Concert Photography: Gear and Approach


There have been some questions recently in my mailbox, asking what is needed for concert photography and basically how it's done in practice.

I'd like to tell you what I started out with a couple of years ago.

I had a Nikon D90, which has the D7200 as a successor today, combined with a 50mm 1.8 lens.
That's the gear I started out taking pictures in crappy lit venues.

Nikon D90, 50mm f/1.8, 1/115 Sek. ISO 800

The aperture of 1.8 really helps and it's reasonably priced as well.
It doesn't matter, if you're on Nikon, Canon, Pentax or even Sony.
Just get one.

The more expensive stuff like the 70-200 2.8 or 24-70 2.8 is nothing you should bother to get - especially if you're just starting out and got some space in front (or on) the stage - you can still do that later.

There is, at the shows I covered, a more or less fixed value for exposure time you can use for orientation. It's 1/100 sec, or faster.
For me 1/100s or faster was neccessary, because bands in rock- and metalgenres are likely to move fast.

Next thing to worry about is the aperture.
To maintain a certain level of sharpness, I tend to start at an aperture of 4.
1.8 is rarely used and only if neccessary - more about that later.

A valueable piece of information is how high you can go on ISO before grain gets too strong.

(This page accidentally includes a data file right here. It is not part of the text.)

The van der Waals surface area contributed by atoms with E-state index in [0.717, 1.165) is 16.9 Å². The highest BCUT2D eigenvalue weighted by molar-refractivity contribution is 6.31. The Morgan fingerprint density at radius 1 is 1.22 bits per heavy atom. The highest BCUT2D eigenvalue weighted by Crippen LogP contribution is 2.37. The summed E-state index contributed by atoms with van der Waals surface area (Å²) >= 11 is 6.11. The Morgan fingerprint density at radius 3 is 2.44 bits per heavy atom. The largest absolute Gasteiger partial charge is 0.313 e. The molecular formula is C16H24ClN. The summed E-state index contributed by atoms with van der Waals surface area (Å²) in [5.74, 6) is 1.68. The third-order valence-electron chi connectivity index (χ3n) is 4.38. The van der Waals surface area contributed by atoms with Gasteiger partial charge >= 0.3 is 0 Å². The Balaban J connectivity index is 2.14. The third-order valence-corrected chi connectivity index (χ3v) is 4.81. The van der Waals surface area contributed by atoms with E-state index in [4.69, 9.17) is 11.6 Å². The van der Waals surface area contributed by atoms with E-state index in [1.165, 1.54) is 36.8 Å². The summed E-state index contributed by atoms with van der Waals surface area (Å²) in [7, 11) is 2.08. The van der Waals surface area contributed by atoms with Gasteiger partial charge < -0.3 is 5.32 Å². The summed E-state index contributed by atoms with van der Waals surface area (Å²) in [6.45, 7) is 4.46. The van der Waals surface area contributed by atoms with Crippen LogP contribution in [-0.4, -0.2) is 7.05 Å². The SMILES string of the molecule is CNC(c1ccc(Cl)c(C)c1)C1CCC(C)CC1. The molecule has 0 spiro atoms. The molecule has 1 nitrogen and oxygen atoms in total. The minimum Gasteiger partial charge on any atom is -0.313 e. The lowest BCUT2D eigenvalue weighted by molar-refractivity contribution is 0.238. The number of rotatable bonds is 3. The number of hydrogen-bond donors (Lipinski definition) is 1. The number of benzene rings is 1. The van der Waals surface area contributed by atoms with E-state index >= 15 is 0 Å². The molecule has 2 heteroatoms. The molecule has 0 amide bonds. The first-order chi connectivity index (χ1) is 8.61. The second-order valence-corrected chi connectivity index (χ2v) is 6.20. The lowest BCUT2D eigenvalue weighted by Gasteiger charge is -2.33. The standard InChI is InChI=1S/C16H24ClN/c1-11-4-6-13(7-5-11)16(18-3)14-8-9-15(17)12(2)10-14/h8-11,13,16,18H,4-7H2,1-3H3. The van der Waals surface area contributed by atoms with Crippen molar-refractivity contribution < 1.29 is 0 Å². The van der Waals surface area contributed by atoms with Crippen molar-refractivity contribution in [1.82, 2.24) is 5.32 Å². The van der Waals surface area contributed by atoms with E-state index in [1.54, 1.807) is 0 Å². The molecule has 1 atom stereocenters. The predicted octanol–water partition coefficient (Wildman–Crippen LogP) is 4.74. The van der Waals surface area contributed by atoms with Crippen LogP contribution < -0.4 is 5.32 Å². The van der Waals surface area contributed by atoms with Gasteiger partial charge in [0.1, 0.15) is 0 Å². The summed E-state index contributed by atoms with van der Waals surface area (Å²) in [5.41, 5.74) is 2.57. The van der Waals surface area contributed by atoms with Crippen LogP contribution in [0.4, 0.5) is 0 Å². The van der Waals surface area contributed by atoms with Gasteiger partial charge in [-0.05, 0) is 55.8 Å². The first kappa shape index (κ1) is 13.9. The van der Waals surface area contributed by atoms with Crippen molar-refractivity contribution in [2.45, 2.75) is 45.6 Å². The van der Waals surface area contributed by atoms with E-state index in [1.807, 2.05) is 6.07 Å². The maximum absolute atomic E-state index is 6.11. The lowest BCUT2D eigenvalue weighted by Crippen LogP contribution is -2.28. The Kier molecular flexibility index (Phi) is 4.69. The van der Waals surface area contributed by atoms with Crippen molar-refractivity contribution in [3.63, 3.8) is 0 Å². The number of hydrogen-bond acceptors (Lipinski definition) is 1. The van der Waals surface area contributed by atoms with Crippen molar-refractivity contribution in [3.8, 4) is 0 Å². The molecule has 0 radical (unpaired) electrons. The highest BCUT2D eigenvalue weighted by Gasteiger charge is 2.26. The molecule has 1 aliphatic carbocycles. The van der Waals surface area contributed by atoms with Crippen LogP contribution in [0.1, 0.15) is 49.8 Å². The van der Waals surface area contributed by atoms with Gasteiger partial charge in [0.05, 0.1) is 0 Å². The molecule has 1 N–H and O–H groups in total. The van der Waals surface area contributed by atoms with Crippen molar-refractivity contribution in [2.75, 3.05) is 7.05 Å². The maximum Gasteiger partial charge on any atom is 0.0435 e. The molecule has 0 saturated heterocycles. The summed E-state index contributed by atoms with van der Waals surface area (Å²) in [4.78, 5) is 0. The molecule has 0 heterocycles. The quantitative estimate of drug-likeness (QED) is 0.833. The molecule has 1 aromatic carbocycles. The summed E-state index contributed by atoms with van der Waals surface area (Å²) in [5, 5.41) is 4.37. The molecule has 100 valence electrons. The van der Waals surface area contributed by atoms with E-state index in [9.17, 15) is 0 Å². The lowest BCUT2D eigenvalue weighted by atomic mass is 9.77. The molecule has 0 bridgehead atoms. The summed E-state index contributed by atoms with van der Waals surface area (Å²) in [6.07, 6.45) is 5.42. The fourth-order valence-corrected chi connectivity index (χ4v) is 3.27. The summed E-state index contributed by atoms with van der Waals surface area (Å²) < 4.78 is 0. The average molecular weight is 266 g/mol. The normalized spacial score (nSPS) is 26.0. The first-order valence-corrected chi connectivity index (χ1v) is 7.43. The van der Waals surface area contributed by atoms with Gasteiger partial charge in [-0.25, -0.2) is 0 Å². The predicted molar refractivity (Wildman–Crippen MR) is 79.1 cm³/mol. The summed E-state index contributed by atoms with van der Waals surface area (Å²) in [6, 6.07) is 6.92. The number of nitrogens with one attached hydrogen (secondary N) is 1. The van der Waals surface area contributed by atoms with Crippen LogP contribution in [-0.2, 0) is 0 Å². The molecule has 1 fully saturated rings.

On my D90 that was 800.
Everything higher made details fade too much and faces barely recognizable.
With most of today's cameras, you can go significantly higher on that.
ISO is also the first thing that gets lowered, if light gets better, just to have some images with less noise.

With a full-frame camera, things get less stressful, but most beginners won't want to invest that much money on a camera.

If the Aperture of f/4, 1/100s of exposure and ISO of 800 aren't enough, I'll open the aperture, first on 2.8 and 1.8, if the first still isn't enough.
If that's still insufficient, I ask the stage lighting-guy to crank the lights higher.
Usually that helps.
Always be nice to the light-guy!

If even that's not enough or there is no light-guy, you need to make tough decisions.
You can crank up your ISO higher and accept the grain or take the risk and slower the exposure and pray for some clean shots, or you use a flash and turn that on a "low" setting, to not flash-kill your images.
If flash usage is prohibited, you could still try a flashlight.

There are cellar/basement venues, where you just got no choice.

Furthermore it's crucial to shoot RAW.
By doing that, you get the chance to rescue some under/overexposed images, which would face deletion in jpeg.

If none of the steps above are any help, you get to a point to realize that you need light to take pictures.

No technical "trick" will provide any loophole out of that basic physical principle.

Not even with a D800, D4 or 5D MkIII.

Joachim Lehmann